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WriteAPrisoner.com Prisoner Statistics

WriteAPrisoner.com has compiled all of its information on United States' Prison Statics in this section. Here you will find incarceration data gathered from a variety of government entities and other credible sources. Regardless of your position in respect to crime and punishment in the United States, one thing is certain: U.S. incarceration statistics are staggering.  Please use the links below to easily navigate this section of our site.

Capital Punishment Statistics
Crime Prevention Statistics
Prison Education and Employment
Quick Facts
US Prison Statistics By Region
US Prison Yearly Statistics

 

Capital Punishment Statistics

Source:  http://www.ojp.usdoj.gov/

Capital Punishment, 2005

•  At yearend 2005, 36 States and the Federal prison system held 3,254 prisoners under sentence of death, 66 fewer than at yearend 2004. This represents the fifth consecutive year that the population has decreased.
•  Of those under sentence of death, 56% were white, 42% were black, and 2% were of other races.
•  Fifty-two women were under sentence of death in 2005, up from 47 in 1995.


Capital Punishment, 2004

•  At yearend 2004, 36 States and the Federal prison system held 3,314 prisoners under sentence of death, 63 fewer than at yearend 2003.
•  Of those under sentence of death, 56% were white, 42% were black, and 2% were of other races.
•  Fifty-two women were under sentence of death in 2004, up from 43 in 1994.


Capital Punishment, 2003

•  At yearend 2003, 37 States and the Federal prison system held 3,374 prisoners under sentence of death, 188 fewer than at yearend 2002.
•  Of those under sentence of death, 56% were white 42% were black, and 2% were of other races.
•  Forty-seven women were under sentence of death in 2003, up from 38 in 1993.


Capital Punishment 2002

•  Of the 6,912 people under sentence of death between 1977 and 2002, 12% were executed, 4% died by causes other than execution, and 33% received other dispositions.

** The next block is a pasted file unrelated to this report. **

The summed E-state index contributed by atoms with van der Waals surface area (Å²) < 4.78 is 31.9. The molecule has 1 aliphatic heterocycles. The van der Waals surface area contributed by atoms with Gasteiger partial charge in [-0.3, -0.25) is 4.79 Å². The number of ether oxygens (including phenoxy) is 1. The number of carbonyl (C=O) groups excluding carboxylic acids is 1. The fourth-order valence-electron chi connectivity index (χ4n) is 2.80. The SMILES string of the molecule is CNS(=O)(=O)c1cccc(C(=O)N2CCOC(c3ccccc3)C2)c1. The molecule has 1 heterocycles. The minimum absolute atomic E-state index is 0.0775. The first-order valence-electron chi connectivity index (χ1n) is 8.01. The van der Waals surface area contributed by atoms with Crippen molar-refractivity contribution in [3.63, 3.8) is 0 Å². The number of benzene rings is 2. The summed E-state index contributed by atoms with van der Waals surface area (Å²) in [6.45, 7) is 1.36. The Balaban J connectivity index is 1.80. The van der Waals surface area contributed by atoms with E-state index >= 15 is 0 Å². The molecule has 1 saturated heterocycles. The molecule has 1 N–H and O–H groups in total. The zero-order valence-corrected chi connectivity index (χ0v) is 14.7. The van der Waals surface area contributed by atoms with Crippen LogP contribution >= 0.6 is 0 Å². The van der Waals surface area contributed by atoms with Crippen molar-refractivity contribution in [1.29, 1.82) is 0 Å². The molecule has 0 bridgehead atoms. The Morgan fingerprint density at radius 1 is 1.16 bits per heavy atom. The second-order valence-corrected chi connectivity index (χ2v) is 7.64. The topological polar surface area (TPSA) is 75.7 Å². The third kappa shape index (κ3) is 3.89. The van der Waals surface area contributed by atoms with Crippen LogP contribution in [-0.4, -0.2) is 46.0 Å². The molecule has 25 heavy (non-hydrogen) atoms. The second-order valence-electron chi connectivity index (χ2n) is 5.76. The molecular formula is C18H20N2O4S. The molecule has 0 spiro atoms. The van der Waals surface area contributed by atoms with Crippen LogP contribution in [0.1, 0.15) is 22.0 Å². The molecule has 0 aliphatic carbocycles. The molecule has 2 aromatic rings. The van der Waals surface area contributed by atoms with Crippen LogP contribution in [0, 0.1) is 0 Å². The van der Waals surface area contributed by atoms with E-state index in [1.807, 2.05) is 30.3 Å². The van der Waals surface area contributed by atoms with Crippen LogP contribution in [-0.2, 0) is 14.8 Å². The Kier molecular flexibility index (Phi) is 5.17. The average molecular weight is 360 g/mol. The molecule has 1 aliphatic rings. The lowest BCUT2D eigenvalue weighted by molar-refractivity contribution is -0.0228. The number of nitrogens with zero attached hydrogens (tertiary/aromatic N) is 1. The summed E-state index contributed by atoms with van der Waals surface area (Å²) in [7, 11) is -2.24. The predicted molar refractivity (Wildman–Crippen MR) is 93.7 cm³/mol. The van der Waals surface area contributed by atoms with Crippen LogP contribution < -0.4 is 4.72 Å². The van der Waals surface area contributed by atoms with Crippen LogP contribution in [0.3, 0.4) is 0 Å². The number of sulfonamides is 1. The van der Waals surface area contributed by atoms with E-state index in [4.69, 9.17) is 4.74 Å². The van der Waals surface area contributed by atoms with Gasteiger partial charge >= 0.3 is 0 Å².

•  Fifty-one women were under sentence of death in 2002, up from 36 in 1992.
•  After declining for two years, the number of executions increased to 71 during 2002.


Capital Punishment 2001

•  At yearend 2001, 37 States and the Federal prison system held 3,581 prisoners under sentence of death, 20 fewer than at yearend 2000
•  Fifty-one women were under sentence of death in 2001, up from 36 in 1991
•  Of the 6,754 people under sentence of death between 1977 and 2001, 11% were executed, 4% died by causes other than execution, and 32% received other dispositions.


Capital Punishment 2000

•  Fourteen States executed 85 prisoners during 2000.
•  At yearend the youngest death-row inmate was 18; the oldest was 85.
•  Fifty-four women were under sentence of death in 2000, up from 35 in 1990


Capital Punishment 1999

•  At yearend 1999, 37 States and the Federal prison system held 3,527 prisoners under sentence of death, 2% more than in 1998.
•  The 325 Hispanic inmates under sentence of death accounted for 10% of inmates with a known ethnicity.
•  Fifty women were under a sentence of death in 1999, up from 35 in 1990.
•  Among persons for whom arrest information was available, the average age at time of arrest was 28; 2% of inmates were age 17 or younger. At yearend the youngest inmate was 18; the oldest was 84.


Capital Punishment 1998

•  At yearend 1998, 37 States and the Federal prison system held 3,452 prisoners under sentence of death, 4% more than in 1997.